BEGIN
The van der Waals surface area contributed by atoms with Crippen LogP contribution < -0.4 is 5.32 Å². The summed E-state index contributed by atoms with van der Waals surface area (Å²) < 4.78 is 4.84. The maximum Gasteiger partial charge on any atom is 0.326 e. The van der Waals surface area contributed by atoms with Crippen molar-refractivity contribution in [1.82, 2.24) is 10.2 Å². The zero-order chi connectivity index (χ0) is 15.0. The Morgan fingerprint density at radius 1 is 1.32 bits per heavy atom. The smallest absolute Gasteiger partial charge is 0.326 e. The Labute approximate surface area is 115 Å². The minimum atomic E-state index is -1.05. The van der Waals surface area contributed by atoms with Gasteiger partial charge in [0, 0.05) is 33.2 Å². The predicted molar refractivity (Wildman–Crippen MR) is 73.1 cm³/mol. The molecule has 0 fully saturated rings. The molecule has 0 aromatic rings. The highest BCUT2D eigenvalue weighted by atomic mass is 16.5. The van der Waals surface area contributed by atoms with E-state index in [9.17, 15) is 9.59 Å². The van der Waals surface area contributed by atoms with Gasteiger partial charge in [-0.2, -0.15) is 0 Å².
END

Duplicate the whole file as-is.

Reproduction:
The van der Waals surface area contributed by atoms with Crippen LogP contribution < -0.4 is 5.32 Å². The summed E-state index contributed by atoms with van der Waals surface area (Å²) < 4.78 is 4.84. The maximum Gasteiger partial charge on any atom is 0.326 e. The van der Waals surface area contributed by atoms with Crippen molar-refractivity contribution in [1.82, 2.24) is 10.2 Å². The zero-order chi connectivity index (χ0) is 15.0. The Morgan fingerprint density at radius 1 is 1.32 bits per heavy atom. The smallest absolute Gasteiger partial charge is 0.326 e. The Labute approximate surface area is 115 Å². The minimum atomic E-state index is -1.05. The van der Waals surface area contributed by atoms with Gasteiger partial charge in [0, 0.05) is 33.2 Å². The predicted molar refractivity (Wildman–Crippen MR) is 73.1 cm³/mol. The molecule has 0 fully saturated rings. The molecule has 0 aromatic rings. The highest BCUT2D eigenvalue weighted by atomic mass is 16.5. The van der Waals surface area contributed by atoms with E-state index in [9.17, 15) is 9.59 Å². The van der Waals surface area contributed by atoms with Gasteiger partial charge in [-0.2, -0.15) is 0 Å².